Friday, July 22, 2005

Operation pre-crime..... 

Finally was able to watch "Minority Report" on DVD tonight. I had tried to watch it on July 4th but was extra foggy and couldn't make heads or tails out of it, which suprised me because i'm usually able to follow even complicated movie plots. But I've stayed indoors since yesterday afternoon and felt a bit better than I have the past two days (even though it got up to 104 degrees outside today), so I gave the DVD another chance. This time, I made sure I wasn't doing anything besides concentrating on the movie.....I think part of the reason I couldn't follow it last time was that I was working on some photo album pages at the same time. I still had to replay a couple of places where I got lost tonight, but I did get all the way through it and enjoyed the hell out of it.

I had actually wanted to see this movie when it was in the theatres, but I seldom had enough energy to sit through a movie when I was working. And this one's a bit long. It required two pee breaks and a break for dinner.

Plots that involve the notion of free will always fascinate me. I started thinking seriously about this when I was 12 and got into religious discussions about whether our future was already known by God or whether we chose what to do. Around that time, I was also having frequent dreams about the future, most of which came true. This of course made me wonder whether something had to happen just because I dreamed it would, or, if I warned the people involved, whether events could be changed in advance.

"Minority Report" asks the question: if you stop someone who was only thinking about murder before they actually did it, did that person commit a crime? "Pre-crime" is not as farfetched as it may sound. Right now, with the London bombings fresh in our minds in the US, you know someone's gotta be thinking that the only way to stop terrorism is to capture would-be perpetrators rather than wait for them to blow themselves and everything around them up. Some police departments use psychics to help them find criminals on cold cases. The logical next step would be to have psychics predict who was planning to commit a crime and arrest them before the damage is done. The biggest issue would be proving that a crime was going to take place....fairly easy if there are bombing materials in the home, less easy if, like in "Minority Report", the intended weapon is a common household item like a pair of scissors. We don't yet have captive precognitives who are forced to broadcast their predictions. But we do engage in racial profiling. How long before we start arresting people based on what we think they might do rather than what they have done?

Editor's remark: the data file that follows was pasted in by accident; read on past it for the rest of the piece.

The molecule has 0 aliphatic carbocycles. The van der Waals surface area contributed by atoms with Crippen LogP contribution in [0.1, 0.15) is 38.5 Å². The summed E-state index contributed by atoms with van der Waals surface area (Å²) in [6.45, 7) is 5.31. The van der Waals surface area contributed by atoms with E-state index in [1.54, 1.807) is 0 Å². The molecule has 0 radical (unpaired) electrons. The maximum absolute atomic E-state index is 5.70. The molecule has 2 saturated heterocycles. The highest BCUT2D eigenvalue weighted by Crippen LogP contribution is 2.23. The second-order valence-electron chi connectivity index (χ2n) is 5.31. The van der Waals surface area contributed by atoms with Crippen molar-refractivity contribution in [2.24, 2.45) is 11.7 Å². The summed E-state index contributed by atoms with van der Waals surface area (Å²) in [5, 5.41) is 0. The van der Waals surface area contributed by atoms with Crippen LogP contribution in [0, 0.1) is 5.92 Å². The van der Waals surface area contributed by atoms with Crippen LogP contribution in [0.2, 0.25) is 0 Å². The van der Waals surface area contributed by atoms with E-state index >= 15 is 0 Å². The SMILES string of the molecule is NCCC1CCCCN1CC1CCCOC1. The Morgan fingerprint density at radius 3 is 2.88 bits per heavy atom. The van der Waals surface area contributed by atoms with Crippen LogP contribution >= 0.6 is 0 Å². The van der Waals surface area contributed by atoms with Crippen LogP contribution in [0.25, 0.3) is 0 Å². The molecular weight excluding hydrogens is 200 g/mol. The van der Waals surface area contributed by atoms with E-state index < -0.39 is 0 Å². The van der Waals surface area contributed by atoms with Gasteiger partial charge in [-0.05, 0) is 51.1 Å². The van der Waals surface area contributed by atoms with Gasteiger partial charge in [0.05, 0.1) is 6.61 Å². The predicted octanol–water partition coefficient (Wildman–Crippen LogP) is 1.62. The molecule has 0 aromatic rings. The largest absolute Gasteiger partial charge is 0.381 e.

Pre-crime is dangerous ground. Consider the fleeting thoughts in your own head every day. The vast majority of thoughts are like blips on a radar screen and are nothing you'd ever seriously entertain, just meaningless "chatter". I am willing to bet that most of us have had thoughts of violence against another person flash in our minds, but never in a million years would we act on those thoughts. I have an exceptionally vivid imagination.....does that mean I'm more likely to do any of the outrageous things that cross my mind? Of course not. Most people have consciences that prevent us from acting on temptation. That's what separates the mentally ill from the mentally healthy.....only the ill ones are completely unable to resist temptation.

I wonder how long it will take our society to cross the bridge from persecuting crimes of action to persecuting crimes of thought? Because that's the way I believe we are headed. In "Minority Report", one of the more sobering scenes is when small robotic eye scanners are deployed in an apartment building. Most of the residents just stop whatever they're doing and submit to the scan, perhaps grumbling about the inconvenience of it, but submitting nonetheless. Some security systems in the US already require thumbprint ID.....retina ID can't be far away. Either that, or we'll be implanted with bar codes just like pets from the animal shelters are. Sounds paranoid, yes, but so is the Patriot Act.

Betcha can't guess what I'm thinking right now....

It would've been a much better movie, and much more resonant, to have --


ended the film after Cruise is frozen in stasis and stored away with the others criminals/victims... that definitely would've been in the spirit of Dick's original story.

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